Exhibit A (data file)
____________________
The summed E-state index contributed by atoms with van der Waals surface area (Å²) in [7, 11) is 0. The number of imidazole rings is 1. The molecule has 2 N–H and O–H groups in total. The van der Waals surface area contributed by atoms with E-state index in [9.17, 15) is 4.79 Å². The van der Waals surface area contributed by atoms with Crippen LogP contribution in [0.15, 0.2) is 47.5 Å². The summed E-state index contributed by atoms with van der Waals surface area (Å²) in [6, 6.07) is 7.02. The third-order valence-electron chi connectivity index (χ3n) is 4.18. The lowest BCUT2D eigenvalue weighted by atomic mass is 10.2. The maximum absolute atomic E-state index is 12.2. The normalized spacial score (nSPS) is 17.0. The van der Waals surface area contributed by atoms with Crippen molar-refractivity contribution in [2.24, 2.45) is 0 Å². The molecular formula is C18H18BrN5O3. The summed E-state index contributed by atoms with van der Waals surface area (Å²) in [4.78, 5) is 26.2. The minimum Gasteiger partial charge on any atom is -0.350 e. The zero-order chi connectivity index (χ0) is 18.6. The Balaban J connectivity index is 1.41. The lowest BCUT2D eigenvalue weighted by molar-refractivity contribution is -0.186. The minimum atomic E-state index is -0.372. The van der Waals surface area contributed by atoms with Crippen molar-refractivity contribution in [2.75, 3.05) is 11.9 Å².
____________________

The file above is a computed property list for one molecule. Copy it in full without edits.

The summed E-state index contributed by atoms with van der Waals surface area (Å²) in [7, 11) is 0. The number of imidazole rings is 1. The molecule has 2 N–H and O–H groups in total. The van der Waals surface area contributed by atoms with E-state index in [9.17, 15) is 4.79 Å². The van der Waals surface area contributed by atoms with Crippen LogP contribution in [0.15, 0.2) is 47.5 Å². The summed E-state index contributed by atoms with van der Waals surface area (Å²) in [6, 6.07) is 7.02. The third-order valence-electron chi connectivity index (χ3n) is 4.18. The lowest BCUT2D eigenvalue weighted by atomic mass is 10.2. The maximum absolute atomic E-state index is 12.2. The normalized spacial score (nSPS) is 17.0. The van der Waals surface area contributed by atoms with Crippen molar-refractivity contribution in [2.24, 2.45) is 0 Å². The molecular formula is C18H18BrN5O3. The summed E-state index contributed by atoms with van der Waals surface area (Å²) in [4.78, 5) is 26.2. The minimum Gasteiger partial charge on any atom is -0.350 e. The zero-order chi connectivity index (χ0) is 18.6. The Balaban J connectivity index is 1.41. The lowest BCUT2D eigenvalue weighted by molar-refractivity contribution is -0.186. The minimum atomic E-state index is -0.372. The van der Waals surface area contributed by atoms with Crippen molar-refractivity contribution in [2.75, 3.05) is 11.9 Å².